Frequently Asked Questions
What rights do teachers/students have to form a GSA?
"Under the federal Equal Access Act (EAA) of 1984, any school that permits non-curriculum related student groups must provide equal access to all student groups (source)." This means that GSAs must be allowed the same privileges that other student groups in the school are given, including the right to a meeting space, an advisor, fundraising opportunities, or any of the other privileges that other school clubs enjoy.
Can a school stop a GSA from forming because of a “lack of interest” or not enough members signed up?
A school cannot impose any requirements on a GSA that is not formally outlined and applies to every other non-curricular school club. They also cannot declare a “lack of interest” without first initiating a sign-up process.
Can GLSEN Washington help me persuade a school administration or school board to allow a GSA to form?
We are happy to meet with you to discuss best practices for working with your school administration/board to guarantee that your rights are met, although we cannot provide legal advice. If this would be useful for you, feel free to message us via the “Contact Us” form on our website, or email@example.com.
What rights do students have in regards to discriminatory bullying/harassment?
OSPI outlines the legal protections that Washington students have against bullying and harassment, including protected characteristics. While policies and procedures may vary by school and district, all schools should be adhering to these guidelines.
Your school district should include their HIB (Harassment, Intimidation and Bullying) policy and their non-discrimination policies in the student handbook. They should also be available on the district website. If you have trouble accessing these policies, let us know.
What should you do when teachers will not intervene in bullying/harassment?
A good first step is to consider if the educator might be receptive to feedback; some educators might be sympathetic to your cause but lack the knowledge of how to effectively intervene. If they seem potentially receptive, meet with them to discuss your concerns. If not, consider if there are any educators or staff members in your school building who have signaled support in the past, whether or not they are directly involved in the situation. Then, you could meet with the administration as a coalition and propose possible solutions on a school-wide scale, such as hosting a visit from GLSEN to teach professional development sessions.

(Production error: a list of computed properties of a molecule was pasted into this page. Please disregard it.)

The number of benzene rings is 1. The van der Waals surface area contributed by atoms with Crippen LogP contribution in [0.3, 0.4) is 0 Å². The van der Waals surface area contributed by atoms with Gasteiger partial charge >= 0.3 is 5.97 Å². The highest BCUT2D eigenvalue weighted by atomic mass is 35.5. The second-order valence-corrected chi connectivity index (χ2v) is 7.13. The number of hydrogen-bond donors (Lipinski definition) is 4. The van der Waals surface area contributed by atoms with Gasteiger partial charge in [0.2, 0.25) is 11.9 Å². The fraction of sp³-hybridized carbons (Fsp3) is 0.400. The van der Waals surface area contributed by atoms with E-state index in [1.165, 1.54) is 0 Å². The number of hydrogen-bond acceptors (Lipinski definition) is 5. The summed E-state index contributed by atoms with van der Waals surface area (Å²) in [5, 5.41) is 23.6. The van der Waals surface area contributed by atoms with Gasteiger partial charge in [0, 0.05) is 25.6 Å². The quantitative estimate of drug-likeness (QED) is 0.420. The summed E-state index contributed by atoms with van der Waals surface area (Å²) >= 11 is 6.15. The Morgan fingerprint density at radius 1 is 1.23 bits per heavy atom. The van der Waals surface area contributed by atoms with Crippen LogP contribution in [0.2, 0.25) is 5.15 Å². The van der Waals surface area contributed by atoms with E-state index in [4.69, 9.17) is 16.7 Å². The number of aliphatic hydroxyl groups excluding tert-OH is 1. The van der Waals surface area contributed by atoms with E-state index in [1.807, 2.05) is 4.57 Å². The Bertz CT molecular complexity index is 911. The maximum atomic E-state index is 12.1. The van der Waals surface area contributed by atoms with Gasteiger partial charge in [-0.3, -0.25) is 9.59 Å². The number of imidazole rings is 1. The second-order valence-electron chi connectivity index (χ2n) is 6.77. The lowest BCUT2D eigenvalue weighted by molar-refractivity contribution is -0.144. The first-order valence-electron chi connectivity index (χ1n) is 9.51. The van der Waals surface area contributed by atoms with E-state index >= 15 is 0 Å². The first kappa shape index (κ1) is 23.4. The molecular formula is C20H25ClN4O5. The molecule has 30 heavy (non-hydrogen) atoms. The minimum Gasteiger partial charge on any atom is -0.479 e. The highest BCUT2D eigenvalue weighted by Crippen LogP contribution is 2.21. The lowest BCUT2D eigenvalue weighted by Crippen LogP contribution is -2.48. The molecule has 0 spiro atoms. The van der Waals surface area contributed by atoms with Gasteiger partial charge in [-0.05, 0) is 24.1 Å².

Each school district has an HIB coordinator that you can contact if you feel your school is not addressing your concerns. Check here for the contact information for your district’s HIB Compliance Officer.
If you have concerns about sexual harassment or discrimination based on sex, disability status, sexual orienation, gender identity or other characteristics, check here for your district’s Title IX, 504 and Civil Rights Compliance Officers.
You can also contact Equity and Civil Rights Office in OSPI at: firstname.lastname@example.org or 360-725-6162
Trans and Gender Non-Conforming Students
What rights do trans and gender non-conforming students have in school?
OSPI outlines the rights that trans and gender non-conforming students have in Washington public schools here. These rights include protection against discrimination, the right to be referred to with one’s preferred name, pronouns and gender designation, and the right to use the “sex-segregated facility” that corresponds with a student’s gender identity.
Do schools have to have a gender-neutral bathroom?
Students are required to be given access to a gender-neutral restroom, such as a staff restroom or health office restroom, if one is available, upon the student’s request. However, schools cannot request that a trans or gender non-conforming student use an alternative restroom.
Can schools prevent trans students from using the bathroom consistent with their gender identity?
No; Washington public schools are legally required to let students use the bathroom consistent with their gender identity.
How should you notify teachers or school administration about a name change?
If you have a guidance counselor, that is a great first point of contact in your school administration. If not, consider reaching out to a trusted teacher or staff member for their assistance in this process. You are welcome to use this email template if useful.
Do you have to legally change your name to get it changed in school systems?
According to OSPI, non-official records, including attendance lists, should display a student’s preferred name, even if it is not their legal name.